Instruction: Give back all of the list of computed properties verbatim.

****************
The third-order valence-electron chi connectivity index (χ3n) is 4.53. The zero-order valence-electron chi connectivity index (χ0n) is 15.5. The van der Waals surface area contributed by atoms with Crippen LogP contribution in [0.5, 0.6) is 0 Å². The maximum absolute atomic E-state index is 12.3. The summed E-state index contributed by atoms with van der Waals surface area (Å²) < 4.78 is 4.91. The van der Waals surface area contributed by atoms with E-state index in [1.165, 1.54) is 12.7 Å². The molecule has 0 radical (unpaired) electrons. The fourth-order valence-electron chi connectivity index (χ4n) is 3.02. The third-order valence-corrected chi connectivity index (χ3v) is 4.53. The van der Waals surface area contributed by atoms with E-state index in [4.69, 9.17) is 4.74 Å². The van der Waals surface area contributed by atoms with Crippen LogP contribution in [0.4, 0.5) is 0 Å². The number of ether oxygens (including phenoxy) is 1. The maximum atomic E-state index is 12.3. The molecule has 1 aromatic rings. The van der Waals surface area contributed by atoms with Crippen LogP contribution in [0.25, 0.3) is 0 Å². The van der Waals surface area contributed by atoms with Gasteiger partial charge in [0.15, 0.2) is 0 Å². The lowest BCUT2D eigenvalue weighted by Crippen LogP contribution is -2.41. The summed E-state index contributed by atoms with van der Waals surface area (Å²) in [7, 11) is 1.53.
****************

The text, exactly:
The third-order valence-electron chi connectivity index (χ3n) is 4.53. The zero-order valence-electron chi connectivity index (χ0n) is 15.5. The van der Waals surface area contributed by atoms with Crippen LogP contribution in [0.5, 0.6) is 0 Å². The maximum absolute atomic E-state index is 12.3. The summed E-state index contributed by atoms with van der Waals surface area (Å²) < 4.78 is 4.91. The van der Waals surface area contributed by atoms with E-state index in [1.165, 1.54) is 12.7 Å². The molecule has 0 radical (unpaired) electrons. The fourth-order valence-electron chi connectivity index (χ4n) is 3.02. The third-order valence-corrected chi connectivity index (χ3v) is 4.53. The van der Waals surface area contributed by atoms with E-state index in [4.69, 9.17) is 4.74 Å². The van der Waals surface area contributed by atoms with Crippen LogP contribution in [0.4, 0.5) is 0 Å². The number of ether oxygens (including phenoxy) is 1. The maximum atomic E-state index is 12.3. The molecule has 1 aromatic rings. The van der Waals surface area contributed by atoms with Crippen LogP contribution in [0.25, 0.3) is 0 Å². The van der Waals surface area contributed by atoms with Gasteiger partial charge in [0.15, 0.2) is 0 Å². The lowest BCUT2D eigenvalue weighted by Crippen LogP contribution is -2.41. The summed E-state index contributed by atoms with van der Waals surface area (Å²) in [7, 11) is 1.53.